Apple Keynote 2.6.1 for iPad, iPhone review
One of the main improvements through Keynote 2.0 and 2.5 was the continued development of its features for sharing and collaborating on your presentations. There haven’t been any major new sharing features in the latest version 2.6 – or in the bug fixes of 2.6.1 – but it’s worth pointing out that the iCloud version of Keynote (available on www.icloud.com) has finally come out of its beta testing phase. The iCloud app can be used by anyone with a web browser, which means that Keynote can compete with online rivals such as Google Sheets.
Of course, Microsoft’s PowerPoint remains much more focused on collaboration within a business environment, but having that additional online option for creating and editing presentations means that Keynote is at least a viable option for collaborating with the rest of the PC-owning business world. There’s also a new option to preview shared presentations in a browser on both iOS and Android devices, so Apple is (somewhat grudgingly) acknowledging the need to share Keynote presentations with people outside the cosy Apple ecosystem.
Keynote for iCloud
Apple Keynote Review: iOS 9 Updates
The rest of the features in Keynote 2.6.1 are primarily intended to bring the app up to date with iOS 9 and the latest iPhone and iPad models. However, Keynote will still run on iOS 8.4, so you don’t have to have iOS 9 in order to continue using Keynote. Owners of iPads do particularly well with this update, gaining the ability to use Keynote with the new Split View, Slide Over and Picture In Picture modes in iOS 9 – although Split View is only available on the iPad Pro, iPad Air 2 and iPad Mini 4.
The larger screen of the iPad also provides room for a new Short Cut bar for the on-screen keyboard, which allows you to quickly format text and to use the cut, copy and paste commands. Oddly, though, Keynote doesn’t provide the same alignment and font-selection options that are found in the Short Cut bar in the latest version of Pages. You can, however, view recently selected fonts in the main Font menu, just as you can in Pages. You can also use Keynote in portrait orientation now as well, which makes it easier to use an iOS device as a remote control for a presentation that is running on a Mac. And, if you’ve got an iPhone 6S or 6S Plus you can use 3D Touch shortcuts to quickly create documents from the Home screen.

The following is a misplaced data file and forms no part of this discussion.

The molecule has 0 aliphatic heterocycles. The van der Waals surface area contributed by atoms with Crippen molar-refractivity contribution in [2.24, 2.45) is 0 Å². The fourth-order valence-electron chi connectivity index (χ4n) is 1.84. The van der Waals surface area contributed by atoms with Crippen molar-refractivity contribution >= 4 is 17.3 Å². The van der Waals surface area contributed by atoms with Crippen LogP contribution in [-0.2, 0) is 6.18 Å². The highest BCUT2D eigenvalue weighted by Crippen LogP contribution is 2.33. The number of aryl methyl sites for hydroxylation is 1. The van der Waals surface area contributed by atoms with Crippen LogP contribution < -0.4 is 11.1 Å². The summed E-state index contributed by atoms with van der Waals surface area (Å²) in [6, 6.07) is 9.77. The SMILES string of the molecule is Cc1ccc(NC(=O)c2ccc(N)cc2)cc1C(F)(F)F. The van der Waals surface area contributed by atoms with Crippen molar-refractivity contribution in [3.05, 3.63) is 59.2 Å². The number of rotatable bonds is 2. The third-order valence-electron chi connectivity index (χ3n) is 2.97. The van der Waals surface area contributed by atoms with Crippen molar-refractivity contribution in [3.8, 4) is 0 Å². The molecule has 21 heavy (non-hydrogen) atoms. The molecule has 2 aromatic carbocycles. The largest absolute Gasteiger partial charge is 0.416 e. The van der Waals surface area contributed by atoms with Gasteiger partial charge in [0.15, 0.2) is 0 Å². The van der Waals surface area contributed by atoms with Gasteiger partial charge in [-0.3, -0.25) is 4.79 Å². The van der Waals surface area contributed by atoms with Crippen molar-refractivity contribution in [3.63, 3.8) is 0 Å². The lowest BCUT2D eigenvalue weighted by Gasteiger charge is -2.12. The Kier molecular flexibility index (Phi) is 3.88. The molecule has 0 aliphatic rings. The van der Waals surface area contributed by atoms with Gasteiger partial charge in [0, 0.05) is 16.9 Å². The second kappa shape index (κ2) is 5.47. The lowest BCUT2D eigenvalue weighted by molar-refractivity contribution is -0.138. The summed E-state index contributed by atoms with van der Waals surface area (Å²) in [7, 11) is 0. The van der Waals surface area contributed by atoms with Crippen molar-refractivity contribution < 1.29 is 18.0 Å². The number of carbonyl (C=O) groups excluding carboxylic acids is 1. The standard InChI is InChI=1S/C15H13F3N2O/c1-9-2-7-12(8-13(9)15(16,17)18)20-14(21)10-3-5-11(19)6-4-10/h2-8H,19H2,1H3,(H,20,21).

Split view on Keynote
There are a few new slide templates in this version, but the only major addition to Keynote’s core design tools is a new Line Draw animation effect. This works like its counterpart on the Mac version of Keynote, allowing you to draw simple graphics using the app’s pen tool, and then creating a build animation that looks as though the graphics are being drawn on-screen one stroke at a time. Finally, there’s also a new Version History command that allows you to view all previous saved versions of a presentation and to step back and restore any of those older versions at any time – but without losing the latest, current version, which remains in the Version History list in case you need it.
Version History in Keynote for iOS
But, as we’ve mentioned before with Keynote, Apple has an annoying habit of listing new features without explaining where to find them or how to use them, and Apple really needs to provide more comprehensive and up-to-date documentation when it updates its apps.
Off all Apple’s iWork apps, Keynote is the one that really has the potential to go head-to-head with rivals such as Microsoft’s PowerPoint. Its main strength is the ease with which you can quickly create presentations containing slick, professional animations and effects. There’s still room for improvement in terms of collaboration and sharing, but the official release of Keynote for iCloud is a welcome step forward and gives Keynote a bit more credibility among business users who own non-Apple kit.